Excess supply of retail space

I have arrived at the price mechanism, how excess in demand drives prices up, and excess in supply drives them down – under normal circumstances and with everything else unchanged -, to end up at an equilibrium price and quantity cleared.┬áBut what happens to the excess supply, or the excess demand?

Certainly, people who cannot afford to pay, or do not want to pay, the market clearing price, all of a sudden lost their need or appetite for the product? Equally, what do suppliers do with the excess capacity that is not in demand?

Theory is, that suppliers with excess capacity will find other employment for idle capital, dismantle it, or sell it off. It may take some time for them to adapt, but eventually the excess capacity is either removed from the market, or kept idle while waiting for the market to attract again.

However, these options are not always that easy, as an example in the market for retail space in Tokyo shows. Tokyo has seen a large growth in the 50’s and 60’s1. When people founded families, they moved tot the suburbs, enticing retailers to establish outlets in the vicinity of potential customers.

But the Japanese population is ageing, while at the same time young people are less inclined to get married, and even if they are, they are even less inclined to found a family. Childless, there is no reason for them to live in the suburbs and travel the distance to the city centre, where their work is. Therefore they rent or buy studios and small apartments in town, and the suburbs are slowly abandoned, with no customers remaining for the shops. Furthermore, shop-owners are ageing too, many of them being in their 60’s or 70’s, without children who want to follow in their footsteps.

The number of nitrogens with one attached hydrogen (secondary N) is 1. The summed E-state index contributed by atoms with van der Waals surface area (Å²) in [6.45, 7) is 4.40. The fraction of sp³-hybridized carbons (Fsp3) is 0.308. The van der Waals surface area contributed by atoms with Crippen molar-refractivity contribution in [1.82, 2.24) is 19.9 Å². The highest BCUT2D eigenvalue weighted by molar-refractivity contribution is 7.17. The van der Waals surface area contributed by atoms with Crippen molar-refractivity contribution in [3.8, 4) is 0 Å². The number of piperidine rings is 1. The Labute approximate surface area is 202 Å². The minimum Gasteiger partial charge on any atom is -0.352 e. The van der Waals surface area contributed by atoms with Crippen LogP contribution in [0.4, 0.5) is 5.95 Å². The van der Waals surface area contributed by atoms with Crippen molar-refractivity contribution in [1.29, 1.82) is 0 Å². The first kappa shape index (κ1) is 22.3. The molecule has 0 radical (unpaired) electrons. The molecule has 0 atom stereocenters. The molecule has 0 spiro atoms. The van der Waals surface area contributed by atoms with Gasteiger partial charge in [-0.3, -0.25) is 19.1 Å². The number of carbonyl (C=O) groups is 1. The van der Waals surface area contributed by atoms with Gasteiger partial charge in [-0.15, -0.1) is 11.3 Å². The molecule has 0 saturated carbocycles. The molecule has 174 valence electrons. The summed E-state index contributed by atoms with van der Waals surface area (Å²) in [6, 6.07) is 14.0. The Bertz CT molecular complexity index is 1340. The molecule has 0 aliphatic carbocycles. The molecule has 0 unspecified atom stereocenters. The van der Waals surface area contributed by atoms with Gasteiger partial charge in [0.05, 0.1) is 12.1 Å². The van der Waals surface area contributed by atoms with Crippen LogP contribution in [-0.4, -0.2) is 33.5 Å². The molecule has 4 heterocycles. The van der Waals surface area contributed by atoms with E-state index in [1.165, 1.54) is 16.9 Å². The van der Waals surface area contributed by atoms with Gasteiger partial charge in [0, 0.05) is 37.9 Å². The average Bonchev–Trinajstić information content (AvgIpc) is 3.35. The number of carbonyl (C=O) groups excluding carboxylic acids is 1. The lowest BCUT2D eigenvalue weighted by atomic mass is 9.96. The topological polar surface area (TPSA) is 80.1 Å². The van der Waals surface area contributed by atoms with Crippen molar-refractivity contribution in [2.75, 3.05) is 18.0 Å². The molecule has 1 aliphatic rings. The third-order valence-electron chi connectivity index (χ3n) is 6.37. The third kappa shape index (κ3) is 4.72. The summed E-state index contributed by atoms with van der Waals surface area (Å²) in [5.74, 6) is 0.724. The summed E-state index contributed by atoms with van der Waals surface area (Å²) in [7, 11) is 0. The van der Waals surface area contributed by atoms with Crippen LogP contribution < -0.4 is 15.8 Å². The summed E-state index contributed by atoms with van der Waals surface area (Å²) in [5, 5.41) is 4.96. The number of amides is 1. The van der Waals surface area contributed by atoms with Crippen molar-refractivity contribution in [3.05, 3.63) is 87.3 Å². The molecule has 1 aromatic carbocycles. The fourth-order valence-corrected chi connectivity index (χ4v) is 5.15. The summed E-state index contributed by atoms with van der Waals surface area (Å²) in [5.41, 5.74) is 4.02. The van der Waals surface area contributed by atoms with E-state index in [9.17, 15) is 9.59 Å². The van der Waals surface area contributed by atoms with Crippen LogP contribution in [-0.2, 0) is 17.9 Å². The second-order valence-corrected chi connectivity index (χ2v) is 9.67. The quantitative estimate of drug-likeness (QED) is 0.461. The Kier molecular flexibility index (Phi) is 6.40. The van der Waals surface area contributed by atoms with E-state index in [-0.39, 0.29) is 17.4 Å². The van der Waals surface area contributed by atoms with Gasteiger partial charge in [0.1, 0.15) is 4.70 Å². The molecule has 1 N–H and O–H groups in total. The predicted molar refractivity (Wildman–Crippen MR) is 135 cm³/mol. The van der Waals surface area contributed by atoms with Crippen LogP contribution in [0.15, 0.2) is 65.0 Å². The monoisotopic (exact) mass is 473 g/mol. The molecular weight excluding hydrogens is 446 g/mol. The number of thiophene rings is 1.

The deterioration in the service level of the suburbs created a downwards spiral: housing in these areas became less and less attractive for potential tenants and buyers. The prospect is, that within ten years shopping streets in suburbs will be totally abandoned – ghost streets. This is excess supply without demand – at any price. Therefore, the suburbs need restructuring, which will involve tearing down real estate that is out of demand.


How to use this in your lessons?

Difficulty with understanding the price mechanism may stem from both questions mentioned: what happens with excess supply and excess demand? Therefore, I would suggest to identify both questions, by putting them forward to your students.


  1. Source: Megastad Tokio sterft langzaam uit, (Megatown Tokyo is slowly deserted) Sacha Kester, De Volkskrant, 5 juli 2018